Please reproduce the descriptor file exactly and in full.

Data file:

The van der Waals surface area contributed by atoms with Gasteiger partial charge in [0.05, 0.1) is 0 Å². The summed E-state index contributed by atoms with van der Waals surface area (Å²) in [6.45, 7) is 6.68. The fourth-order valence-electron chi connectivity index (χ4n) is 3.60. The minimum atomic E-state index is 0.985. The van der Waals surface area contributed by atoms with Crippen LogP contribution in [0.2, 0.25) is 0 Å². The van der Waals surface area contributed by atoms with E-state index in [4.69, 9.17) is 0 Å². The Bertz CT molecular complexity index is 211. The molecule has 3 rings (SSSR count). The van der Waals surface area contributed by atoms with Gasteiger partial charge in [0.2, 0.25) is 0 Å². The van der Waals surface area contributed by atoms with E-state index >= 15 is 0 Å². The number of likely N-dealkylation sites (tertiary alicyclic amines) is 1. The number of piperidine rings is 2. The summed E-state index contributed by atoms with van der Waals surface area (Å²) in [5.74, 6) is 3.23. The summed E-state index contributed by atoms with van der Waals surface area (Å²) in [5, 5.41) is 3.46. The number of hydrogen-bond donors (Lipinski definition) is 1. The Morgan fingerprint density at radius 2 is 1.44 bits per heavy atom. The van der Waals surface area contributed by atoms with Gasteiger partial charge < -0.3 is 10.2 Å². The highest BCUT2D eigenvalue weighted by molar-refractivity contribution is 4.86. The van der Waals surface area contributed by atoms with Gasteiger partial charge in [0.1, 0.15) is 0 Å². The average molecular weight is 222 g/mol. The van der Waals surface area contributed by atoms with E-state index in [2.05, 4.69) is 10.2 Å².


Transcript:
The van der Waals surface area contributed by atoms with Gasteiger partial charge in [0.05, 0.1) is 0 Å². The summed E-state index contributed by atoms with van der Waals surface area (Å²) in [6.45, 7) is 6.68. The fourth-order valence-electron chi connectivity index (χ4n) is 3.60. The minimum atomic E-state index is 0.985. The van der Waals surface area contributed by atoms with Crippen LogP contribution in [0.2, 0.25) is 0 Å². The van der Waals surface area contributed by atoms with E-state index in [4.69, 9.17) is 0 Å². The Bertz CT molecular complexity index is 211. The molecule has 3 rings (SSSR count). The van der Waals surface area contributed by atoms with Gasteiger partial charge in [0.2, 0.25) is 0 Å². The van der Waals surface area contributed by atoms with E-state index >= 15 is 0 Å². The number of likely N-dealkylation sites (tertiary alicyclic amines) is 1. The number of piperidine rings is 2. The summed E-state index contributed by atoms with van der Waals surface area (Å²) in [5.74, 6) is 3.23. The summed E-state index contributed by atoms with van der Waals surface area (Å²) in [5, 5.41) is 3.46. The number of hydrogen-bond donors (Lipinski definition) is 1. The Morgan fingerprint density at radius 2 is 1.44 bits per heavy atom. The van der Waals surface area contributed by atoms with Gasteiger partial charge < -0.3 is 10.2 Å². The highest BCUT2D eigenvalue weighted by molar-refractivity contribution is 4.86. The van der Waals surface area contributed by atoms with Gasteiger partial charge in [0.1, 0.15) is 0 Å². The average molecular weight is 222 g/mol. The van der Waals surface area contributed by atoms with E-state index in [2.05, 4.69) is 10.2 Å².